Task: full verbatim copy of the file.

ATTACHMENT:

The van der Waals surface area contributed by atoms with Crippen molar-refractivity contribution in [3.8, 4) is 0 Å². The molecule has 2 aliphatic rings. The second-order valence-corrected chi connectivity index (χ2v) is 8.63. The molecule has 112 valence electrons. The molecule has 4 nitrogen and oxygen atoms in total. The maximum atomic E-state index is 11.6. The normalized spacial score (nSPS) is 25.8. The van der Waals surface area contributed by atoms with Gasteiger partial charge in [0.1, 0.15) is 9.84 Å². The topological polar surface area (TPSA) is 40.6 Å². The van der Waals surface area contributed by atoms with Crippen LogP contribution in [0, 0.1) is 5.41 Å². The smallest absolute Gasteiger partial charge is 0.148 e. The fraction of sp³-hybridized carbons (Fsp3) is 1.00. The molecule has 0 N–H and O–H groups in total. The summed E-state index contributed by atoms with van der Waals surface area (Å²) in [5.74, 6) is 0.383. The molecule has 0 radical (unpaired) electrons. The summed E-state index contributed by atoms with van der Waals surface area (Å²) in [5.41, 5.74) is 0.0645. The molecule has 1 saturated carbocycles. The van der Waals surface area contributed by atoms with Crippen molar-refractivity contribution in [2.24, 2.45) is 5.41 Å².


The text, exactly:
The van der Waals surface area contributed by atoms with Crippen molar-refractivity contribution in [3.8, 4) is 0 Å². The molecule has 2 aliphatic rings. The second-order valence-corrected chi connectivity index (χ2v) is 8.63. The molecule has 112 valence electrons. The molecule has 4 nitrogen and oxygen atoms in total. The maximum atomic E-state index is 11.6. The normalized spacial score (nSPS) is 25.8. The van der Waals surface area contributed by atoms with Gasteiger partial charge in [0.1, 0.15) is 9.84 Å². The topological polar surface area (TPSA) is 40.6 Å². The van der Waals surface area contributed by atoms with Crippen LogP contribution in [0, 0.1) is 5.41 Å². The smallest absolute Gasteiger partial charge is 0.148 e. The fraction of sp³-hybridized carbons (Fsp3) is 1.00. The molecule has 0 N–H and O–H groups in total. The summed E-state index contributed by atoms with van der Waals surface area (Å²) in [5.74, 6) is 0.383. The molecule has 0 radical (unpaired) electrons. The summed E-state index contributed by atoms with van der Waals surface area (Å²) in [5.41, 5.74) is 0.0645. The molecule has 1 saturated carbocycles. The van der Waals surface area contributed by atoms with Crippen molar-refractivity contribution in [2.24, 2.45) is 5.41 Å².